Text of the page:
Weather Forecast


Students explore tech and privacy in new art exhibit

“#CurrentStatus,” one of the exhibition pieces created by Perham students, asked visitors to take a “selfie” with a Polaroid camera in a booth. Visitors then make up a hashtag defining their thoughts at the moment and post the photo on the booth’s exterior. Submitted photos

Some Perham High School art students recently had a unique opportunity to contribute to a collaborative art exhibition currently on display in Fergus Falls.

“This art project, Private/Public, is a collaborative exploration into the role and effect of cell phones and the Internet as a form of communication in our society,” lead artist and coordinator Su Legatt told the Focus.

Legatt, a 1998 Perham graduate, started working on this idea about one year ago.

The name comes from the way information is shared on the Web: something that was private then becomes public.

Apps like Snapchat and Instagram have changed how young people communicate, Legatt said. In cases where, in the past, words were used to convey a message, now it’s sometimes as simple as one image.

Legatt said teenagers make up the minority of social media accounts, but they post more than three times the content as older users.

She wondered what sort of input these tech-raised teens would have on the topic – so she asked them.

“They have been around technology all of their lives,” Legatt said of the students who were involved in the project. “So it only made sense to work with them.”

Legatt first approached the art teacher in Moorhead, Minn., where she currently lives. From there, she decided to include Perham, and then Minnewaska, Minn., so each district would have a different background and makeup compared to the other two.

After Legatt and the art teachers decided which class would participate in the project, she addressed the students and led a conversation about cell phones, technology and what direction the students wanted to go in with their work.

“Each school went a different direction,” said Legatt.

Moorhead focused on texting, Minnewaska zeroed in on privacy, and Perham’s students chose the idea of ‘statuses’ and their comfort level for sharing information online.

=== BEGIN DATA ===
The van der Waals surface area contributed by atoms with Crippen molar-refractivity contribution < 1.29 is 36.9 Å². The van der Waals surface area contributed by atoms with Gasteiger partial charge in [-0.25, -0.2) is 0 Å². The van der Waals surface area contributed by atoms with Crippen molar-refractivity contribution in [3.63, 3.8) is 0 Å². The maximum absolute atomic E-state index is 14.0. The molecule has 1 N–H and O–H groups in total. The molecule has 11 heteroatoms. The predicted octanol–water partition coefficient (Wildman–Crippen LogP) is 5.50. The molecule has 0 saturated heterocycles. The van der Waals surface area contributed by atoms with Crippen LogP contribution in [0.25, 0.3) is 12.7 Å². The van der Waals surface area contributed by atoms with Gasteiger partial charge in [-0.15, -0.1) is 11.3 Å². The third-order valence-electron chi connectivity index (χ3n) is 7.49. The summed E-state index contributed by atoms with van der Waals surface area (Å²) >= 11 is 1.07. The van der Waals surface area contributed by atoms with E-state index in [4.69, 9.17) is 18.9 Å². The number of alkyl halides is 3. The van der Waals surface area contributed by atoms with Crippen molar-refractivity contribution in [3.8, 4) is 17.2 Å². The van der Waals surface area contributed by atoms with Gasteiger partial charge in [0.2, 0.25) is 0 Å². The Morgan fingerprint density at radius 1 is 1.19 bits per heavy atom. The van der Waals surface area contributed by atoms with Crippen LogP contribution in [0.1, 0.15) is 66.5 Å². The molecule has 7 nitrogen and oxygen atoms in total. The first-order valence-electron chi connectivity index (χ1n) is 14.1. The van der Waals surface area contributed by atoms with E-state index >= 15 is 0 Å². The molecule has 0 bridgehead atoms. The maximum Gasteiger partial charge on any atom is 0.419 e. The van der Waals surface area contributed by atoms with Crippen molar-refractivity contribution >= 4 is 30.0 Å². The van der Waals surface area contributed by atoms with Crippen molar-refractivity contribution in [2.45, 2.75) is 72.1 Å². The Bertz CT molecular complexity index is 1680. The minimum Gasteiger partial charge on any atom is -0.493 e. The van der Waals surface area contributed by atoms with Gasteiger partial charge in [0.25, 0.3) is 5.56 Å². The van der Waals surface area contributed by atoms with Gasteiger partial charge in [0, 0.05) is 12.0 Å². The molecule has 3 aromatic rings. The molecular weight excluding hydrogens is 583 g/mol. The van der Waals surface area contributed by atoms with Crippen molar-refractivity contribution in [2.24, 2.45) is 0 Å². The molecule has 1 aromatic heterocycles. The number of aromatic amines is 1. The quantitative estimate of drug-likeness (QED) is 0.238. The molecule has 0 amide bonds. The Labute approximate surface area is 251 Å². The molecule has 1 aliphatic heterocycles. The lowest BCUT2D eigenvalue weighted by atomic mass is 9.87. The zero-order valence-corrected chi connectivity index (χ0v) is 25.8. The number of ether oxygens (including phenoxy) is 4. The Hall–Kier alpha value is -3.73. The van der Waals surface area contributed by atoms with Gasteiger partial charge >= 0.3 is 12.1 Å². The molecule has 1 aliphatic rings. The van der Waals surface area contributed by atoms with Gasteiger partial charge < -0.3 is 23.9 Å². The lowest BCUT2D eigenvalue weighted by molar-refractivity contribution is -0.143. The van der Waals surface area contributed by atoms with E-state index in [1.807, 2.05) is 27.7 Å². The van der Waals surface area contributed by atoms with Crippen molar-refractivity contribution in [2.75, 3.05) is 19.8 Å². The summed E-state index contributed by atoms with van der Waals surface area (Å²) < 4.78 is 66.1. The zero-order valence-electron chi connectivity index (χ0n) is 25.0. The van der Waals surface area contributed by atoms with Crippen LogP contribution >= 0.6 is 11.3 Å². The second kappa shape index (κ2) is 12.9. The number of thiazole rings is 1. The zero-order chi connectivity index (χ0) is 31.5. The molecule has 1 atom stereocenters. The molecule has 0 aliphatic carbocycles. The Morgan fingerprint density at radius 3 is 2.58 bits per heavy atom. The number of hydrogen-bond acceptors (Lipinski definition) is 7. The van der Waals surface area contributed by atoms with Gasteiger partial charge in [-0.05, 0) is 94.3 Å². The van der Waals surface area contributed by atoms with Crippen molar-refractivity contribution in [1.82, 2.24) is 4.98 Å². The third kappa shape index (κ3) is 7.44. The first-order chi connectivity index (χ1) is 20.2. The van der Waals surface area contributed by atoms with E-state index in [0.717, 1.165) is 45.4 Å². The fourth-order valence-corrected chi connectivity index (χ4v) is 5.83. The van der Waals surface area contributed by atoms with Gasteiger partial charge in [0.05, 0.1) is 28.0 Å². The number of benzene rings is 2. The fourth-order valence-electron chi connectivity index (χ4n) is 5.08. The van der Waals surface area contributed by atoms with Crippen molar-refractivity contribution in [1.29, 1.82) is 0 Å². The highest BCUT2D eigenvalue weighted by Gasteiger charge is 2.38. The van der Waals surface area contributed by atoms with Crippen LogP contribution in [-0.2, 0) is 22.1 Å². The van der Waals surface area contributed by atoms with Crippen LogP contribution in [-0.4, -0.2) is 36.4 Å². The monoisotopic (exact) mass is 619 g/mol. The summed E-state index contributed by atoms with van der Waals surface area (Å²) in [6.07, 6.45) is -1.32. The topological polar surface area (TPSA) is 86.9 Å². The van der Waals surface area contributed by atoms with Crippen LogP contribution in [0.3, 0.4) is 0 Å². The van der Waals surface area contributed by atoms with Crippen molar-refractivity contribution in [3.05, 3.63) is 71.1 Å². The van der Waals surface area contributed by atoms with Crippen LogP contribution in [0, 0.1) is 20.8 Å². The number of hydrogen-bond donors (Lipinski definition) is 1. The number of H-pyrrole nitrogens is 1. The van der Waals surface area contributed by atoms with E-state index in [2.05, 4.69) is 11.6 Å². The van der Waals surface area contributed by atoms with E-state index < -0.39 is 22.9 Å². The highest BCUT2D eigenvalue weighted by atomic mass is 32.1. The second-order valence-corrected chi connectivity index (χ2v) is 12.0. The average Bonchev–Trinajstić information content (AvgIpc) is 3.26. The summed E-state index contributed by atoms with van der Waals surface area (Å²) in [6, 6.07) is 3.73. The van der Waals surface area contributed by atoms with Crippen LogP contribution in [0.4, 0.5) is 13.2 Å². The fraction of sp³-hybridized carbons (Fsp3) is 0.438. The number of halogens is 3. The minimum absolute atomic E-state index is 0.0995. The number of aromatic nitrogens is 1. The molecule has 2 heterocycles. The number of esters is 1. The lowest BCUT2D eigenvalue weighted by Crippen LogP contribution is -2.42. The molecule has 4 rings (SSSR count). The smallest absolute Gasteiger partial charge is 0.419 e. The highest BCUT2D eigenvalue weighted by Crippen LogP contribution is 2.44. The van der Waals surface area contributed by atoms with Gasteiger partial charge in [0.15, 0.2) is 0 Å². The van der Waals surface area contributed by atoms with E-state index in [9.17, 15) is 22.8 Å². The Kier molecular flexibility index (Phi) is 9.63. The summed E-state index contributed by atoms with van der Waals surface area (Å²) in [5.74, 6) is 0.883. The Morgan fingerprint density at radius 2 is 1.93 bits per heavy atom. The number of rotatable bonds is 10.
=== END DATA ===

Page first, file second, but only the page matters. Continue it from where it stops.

“I really wanted the students to come up with their own ideas and own it,” Legatt said of the students’ side of the project.

After the initial discussions, groups broke off to brainstorm their pieces.

“I was surprised by how involved the students got,” Legatt said. “They had smart and insightful approaches – very in-depth.”

One of the resulting projects was “Not Your Status,” a physical version of the online ‘wall’ where users post their information and thoughts.

To begin the piece, a one-question survey was sent out to the Perham student body asking, “What would you never post online?”

Some answers were sarcastic or general, like ‘my weight’ or ‘my social security number,’ Legatt said. But then, there were some responses that surprised her with their honesty – sharing rough family situations, substance abuse and other similarly intense topics.

These responses were written onto cards and posted anonymously on the wall. At the display, more cards are available for gallery viewers to add their own ‘secrets.’

Another project asks viewers to write down their last text message on a two-sided curtain. One side has bright colored squares for positive messages. The other has dark squares for negative messages.

The idea the students had was to examine which type of message we send more via text – good or bad?

Conveniently, the three involved districts form a triangle, with Fergus Falls near its center. It is there, at the Kaddatz Gallery, where the exhibition is currently on display until June 14.

“I’m exceptionally proud of the ideas they are exploring and the quality of the work,” Legatt said. “It was a really great project.”

Gallery manager Gretchen Boyum said the overall response to the exhibition has been positive, with a lot of participation by visitors.

The exhibition is free to see and open to the public during the gallery’s hours.

Legatt and some of the students will hold an artists’ talk on Thursday, May 29 at 6 p.m. at the Kaddatz Gallery.